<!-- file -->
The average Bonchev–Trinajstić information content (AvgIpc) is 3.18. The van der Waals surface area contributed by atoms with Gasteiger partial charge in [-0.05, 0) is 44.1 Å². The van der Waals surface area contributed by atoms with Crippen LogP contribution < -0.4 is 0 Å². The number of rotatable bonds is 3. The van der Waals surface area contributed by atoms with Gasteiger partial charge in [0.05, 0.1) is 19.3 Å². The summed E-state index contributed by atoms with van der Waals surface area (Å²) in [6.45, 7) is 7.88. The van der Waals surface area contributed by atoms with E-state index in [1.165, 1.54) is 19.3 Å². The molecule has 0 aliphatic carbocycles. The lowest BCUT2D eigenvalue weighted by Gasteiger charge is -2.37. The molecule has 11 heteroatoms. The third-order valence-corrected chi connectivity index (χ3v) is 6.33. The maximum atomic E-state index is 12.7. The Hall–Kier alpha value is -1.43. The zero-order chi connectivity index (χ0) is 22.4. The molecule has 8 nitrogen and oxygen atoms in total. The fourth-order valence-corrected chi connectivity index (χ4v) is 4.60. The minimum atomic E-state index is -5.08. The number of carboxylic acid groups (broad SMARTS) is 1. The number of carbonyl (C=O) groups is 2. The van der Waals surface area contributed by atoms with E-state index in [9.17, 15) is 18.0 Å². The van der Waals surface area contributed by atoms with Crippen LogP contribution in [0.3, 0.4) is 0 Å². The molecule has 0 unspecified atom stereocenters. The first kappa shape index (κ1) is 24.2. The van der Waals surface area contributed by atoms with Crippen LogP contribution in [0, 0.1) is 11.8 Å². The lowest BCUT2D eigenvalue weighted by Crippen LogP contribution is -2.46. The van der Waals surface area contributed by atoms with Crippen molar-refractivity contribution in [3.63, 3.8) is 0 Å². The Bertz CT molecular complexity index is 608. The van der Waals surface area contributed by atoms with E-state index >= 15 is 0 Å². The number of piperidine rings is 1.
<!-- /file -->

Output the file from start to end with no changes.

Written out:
The average Bonchev–Trinajstić information content (AvgIpc) is 3.18. The van der Waals surface area contributed by atoms with Gasteiger partial charge in [-0.05, 0) is 44.1 Å². The van der Waals surface area contributed by atoms with Crippen LogP contribution < -0.4 is 0 Å². The number of rotatable bonds is 3. The van der Waals surface area contributed by atoms with Gasteiger partial charge in [0.05, 0.1) is 19.3 Å². The summed E-state index contributed by atoms with van der Waals surface area (Å²) in [6.45, 7) is 7.88. The van der Waals surface area contributed by atoms with E-state index in [1.165, 1.54) is 19.3 Å². The molecule has 0 aliphatic carbocycles. The lowest BCUT2D eigenvalue weighted by Gasteiger charge is -2.37. The molecule has 11 heteroatoms. The third-order valence-corrected chi connectivity index (χ3v) is 6.33. The maximum atomic E-state index is 12.7. The Hall–Kier alpha value is -1.43. The zero-order chi connectivity index (χ0) is 22.4. The molecule has 8 nitrogen and oxygen atoms in total. The fourth-order valence-corrected chi connectivity index (χ4v) is 4.60. The minimum atomic E-state index is -5.08. The number of carboxylic acid groups (broad SMARTS) is 1. The number of carbonyl (C=O) groups is 2. The van der Waals surface area contributed by atoms with E-state index in [9.17, 15) is 18.0 Å². The van der Waals surface area contributed by atoms with Crippen LogP contribution in [0.3, 0.4) is 0 Å². The molecule has 0 unspecified atom stereocenters. The first kappa shape index (κ1) is 24.2. The van der Waals surface area contributed by atoms with Crippen LogP contribution in [0, 0.1) is 11.8 Å². The lowest BCUT2D eigenvalue weighted by Crippen LogP contribution is -2.46. The van der Waals surface area contributed by atoms with Crippen molar-refractivity contribution in [3.63, 3.8) is 0 Å². The Bertz CT molecular complexity index is 608. The van der Waals surface area contributed by atoms with E-state index >= 15 is 0 Å². The number of piperidine rings is 1.